Even so, this assumption that trauma is something that happens only to soldiers obscures the truth: Many veterans suffer most not from what they received or witnessed in war, but from what they did. Psychologist Shira Maguen of the San Francisco VA Medical Center, for example, has documented that among veterans of the Iraq and Afghanistan wars, taking the life of another person is linked both to the severity of PTSD symptoms and to thoughts of suicide. Maguen and other VA researchers have recently used the term "moral injury" to describe suffering in which veterans encounter inner conflict due to combat-related transgression of core ethical and moral beliefs. Veterans can suffer deeply, in other words, not just from things that happened to them but from an inability to live with themselves knowing all that they have done to others.
The second common but misleading assumption about combat trauma, related to the first, is that post-combat suffering is at root a technical problem in need of a technical solution. Modern medicine encourages technical thinking. If I have pneumonia, I take an antibiotic. If I have a blocked coronary artery, I undergo a cardiac procedure. If I have PTSD, I take medication or a course of psychotherapy.
There are advantages to this understanding of traumatic suffering, but there are also problems. To see traumatic suffering, particularly moral injury, as a technical, medical problem can easily rob it of its moral significance. If I treat a veteran's suffering as a technical problem to be medicated away, I can easily miss the fact that the person before me stands as testimony to the wars in which he or she fought. "Treating" veterans must not obscure the important moral stories that they have to tell.
So, too, envisioning post-combat suffering as a technical problem places those of us who have not been to war in a far-too-easy position. If veterans' suffering is primarily a technical problem, then our duty to them, as a culture, is to provide them with the right forms of treatment. But this ignores the fact that just as we, as a culture, participated in causing veterans' suffering — we sent them to war, after all — so also we must collectively facilitate their healing and reconciliation upon returning home.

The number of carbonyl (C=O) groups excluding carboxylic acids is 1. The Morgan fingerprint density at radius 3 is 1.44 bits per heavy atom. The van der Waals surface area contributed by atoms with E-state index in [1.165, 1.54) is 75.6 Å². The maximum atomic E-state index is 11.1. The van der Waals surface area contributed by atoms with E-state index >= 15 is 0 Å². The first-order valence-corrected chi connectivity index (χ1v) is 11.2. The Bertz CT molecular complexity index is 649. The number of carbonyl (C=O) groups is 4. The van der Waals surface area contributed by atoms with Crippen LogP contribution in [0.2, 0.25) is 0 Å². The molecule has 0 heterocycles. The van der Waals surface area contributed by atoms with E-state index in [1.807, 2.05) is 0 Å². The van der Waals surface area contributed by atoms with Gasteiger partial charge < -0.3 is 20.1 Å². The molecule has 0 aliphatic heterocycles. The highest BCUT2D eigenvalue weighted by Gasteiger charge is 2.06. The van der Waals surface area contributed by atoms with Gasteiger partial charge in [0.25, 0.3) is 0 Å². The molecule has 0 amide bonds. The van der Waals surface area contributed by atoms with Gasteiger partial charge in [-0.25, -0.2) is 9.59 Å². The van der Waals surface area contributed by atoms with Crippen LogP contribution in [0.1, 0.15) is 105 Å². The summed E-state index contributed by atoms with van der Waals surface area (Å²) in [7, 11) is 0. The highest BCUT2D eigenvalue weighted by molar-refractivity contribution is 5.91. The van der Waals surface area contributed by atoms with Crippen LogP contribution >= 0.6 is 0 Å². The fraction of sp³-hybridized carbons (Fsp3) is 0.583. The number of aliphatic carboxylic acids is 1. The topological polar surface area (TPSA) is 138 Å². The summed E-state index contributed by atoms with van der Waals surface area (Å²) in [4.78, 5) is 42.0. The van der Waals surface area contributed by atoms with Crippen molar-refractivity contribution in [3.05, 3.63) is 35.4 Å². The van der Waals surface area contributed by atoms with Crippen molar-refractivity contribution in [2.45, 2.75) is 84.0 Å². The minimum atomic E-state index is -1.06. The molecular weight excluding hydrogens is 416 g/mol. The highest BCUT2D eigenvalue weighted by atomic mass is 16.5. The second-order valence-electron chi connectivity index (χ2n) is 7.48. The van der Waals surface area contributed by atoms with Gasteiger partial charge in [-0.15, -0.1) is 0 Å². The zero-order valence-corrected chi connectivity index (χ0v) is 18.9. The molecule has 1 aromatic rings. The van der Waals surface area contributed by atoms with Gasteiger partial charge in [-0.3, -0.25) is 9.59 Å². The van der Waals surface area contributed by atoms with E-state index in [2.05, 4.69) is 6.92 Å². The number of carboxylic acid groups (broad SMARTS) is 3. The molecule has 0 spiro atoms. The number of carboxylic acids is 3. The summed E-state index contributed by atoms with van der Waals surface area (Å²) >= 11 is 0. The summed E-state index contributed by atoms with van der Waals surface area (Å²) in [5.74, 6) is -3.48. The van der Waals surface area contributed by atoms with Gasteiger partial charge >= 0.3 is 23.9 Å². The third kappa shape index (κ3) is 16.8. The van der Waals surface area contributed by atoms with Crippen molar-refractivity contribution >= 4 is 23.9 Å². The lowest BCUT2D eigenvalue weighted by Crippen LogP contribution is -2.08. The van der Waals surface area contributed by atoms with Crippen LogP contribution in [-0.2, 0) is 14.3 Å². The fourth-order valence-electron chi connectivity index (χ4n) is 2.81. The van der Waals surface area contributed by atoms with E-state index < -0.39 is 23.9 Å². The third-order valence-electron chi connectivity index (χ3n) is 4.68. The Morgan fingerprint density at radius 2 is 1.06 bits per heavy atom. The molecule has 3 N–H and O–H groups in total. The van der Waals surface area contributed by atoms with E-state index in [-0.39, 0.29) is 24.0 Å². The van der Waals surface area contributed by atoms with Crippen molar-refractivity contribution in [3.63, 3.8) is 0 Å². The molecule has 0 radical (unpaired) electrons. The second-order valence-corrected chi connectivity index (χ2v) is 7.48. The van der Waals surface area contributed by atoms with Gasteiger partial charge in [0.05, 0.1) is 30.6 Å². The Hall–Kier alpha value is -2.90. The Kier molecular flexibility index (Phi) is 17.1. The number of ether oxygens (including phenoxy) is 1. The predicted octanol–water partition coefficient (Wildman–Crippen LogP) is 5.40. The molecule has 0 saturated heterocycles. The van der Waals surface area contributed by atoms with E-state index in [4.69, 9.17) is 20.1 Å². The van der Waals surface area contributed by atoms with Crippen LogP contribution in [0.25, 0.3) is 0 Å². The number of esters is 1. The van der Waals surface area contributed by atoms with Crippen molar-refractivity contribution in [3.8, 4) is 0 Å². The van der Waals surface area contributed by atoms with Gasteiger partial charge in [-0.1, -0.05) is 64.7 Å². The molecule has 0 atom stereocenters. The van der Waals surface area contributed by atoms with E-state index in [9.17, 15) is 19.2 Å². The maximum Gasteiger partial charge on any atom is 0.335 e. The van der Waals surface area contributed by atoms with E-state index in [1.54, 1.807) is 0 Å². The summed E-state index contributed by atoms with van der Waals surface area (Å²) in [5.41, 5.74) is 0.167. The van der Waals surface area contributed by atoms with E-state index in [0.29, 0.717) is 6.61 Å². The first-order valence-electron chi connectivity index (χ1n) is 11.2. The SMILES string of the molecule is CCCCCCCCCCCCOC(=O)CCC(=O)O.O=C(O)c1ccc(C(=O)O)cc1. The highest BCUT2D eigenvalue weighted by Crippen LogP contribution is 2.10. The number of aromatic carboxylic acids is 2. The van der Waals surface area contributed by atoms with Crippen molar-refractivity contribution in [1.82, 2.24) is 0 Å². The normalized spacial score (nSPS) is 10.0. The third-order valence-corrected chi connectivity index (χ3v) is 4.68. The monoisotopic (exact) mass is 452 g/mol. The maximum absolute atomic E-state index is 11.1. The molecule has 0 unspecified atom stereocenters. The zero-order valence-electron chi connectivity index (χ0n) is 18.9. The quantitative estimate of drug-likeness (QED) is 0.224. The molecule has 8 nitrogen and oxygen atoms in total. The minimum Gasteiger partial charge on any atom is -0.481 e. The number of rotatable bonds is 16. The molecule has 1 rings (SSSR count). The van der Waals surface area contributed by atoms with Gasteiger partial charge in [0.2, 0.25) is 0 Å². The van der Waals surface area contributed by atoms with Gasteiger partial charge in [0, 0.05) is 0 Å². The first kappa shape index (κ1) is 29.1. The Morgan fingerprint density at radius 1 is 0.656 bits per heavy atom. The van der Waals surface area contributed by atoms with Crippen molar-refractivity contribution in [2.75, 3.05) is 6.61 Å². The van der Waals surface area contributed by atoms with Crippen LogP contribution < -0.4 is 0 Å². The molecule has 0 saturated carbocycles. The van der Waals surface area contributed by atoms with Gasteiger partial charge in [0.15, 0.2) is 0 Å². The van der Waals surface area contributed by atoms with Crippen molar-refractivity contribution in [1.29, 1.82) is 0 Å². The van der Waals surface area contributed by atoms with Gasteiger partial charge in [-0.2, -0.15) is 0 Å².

The VA and other health care systems need adequate resources to provide medical and psychiatric care for returning combat veterans. But perhaps even more than good medical care, veterans need individuals and communities who will commit to walk patiently alongside them, allowing them to tell their stories if and when they are ready to do so, even when these stories are distressing or complex or unbearably sad.
Veterans need a civilian culture that refuses to distance itself from them either through reflexive condemnation or, more commonly, through reflexive valorization. Sometimes, they need communities that can offer the non-medical languages of confession, repentance and forgiveness. And above all, they need to be taken seriously as moral beings who have stood for us in hazy and complicated places and who now bear witness to what that commitment entails.
Warren Kinghorn, a staff psychiatrist at the Durham VA Medical Center, is assistant professor of psychiatry and pastoral and moral theology at Duke University Medical Center and Duke Divinity School.
(Images chosen and color highlights are my own--Lisa)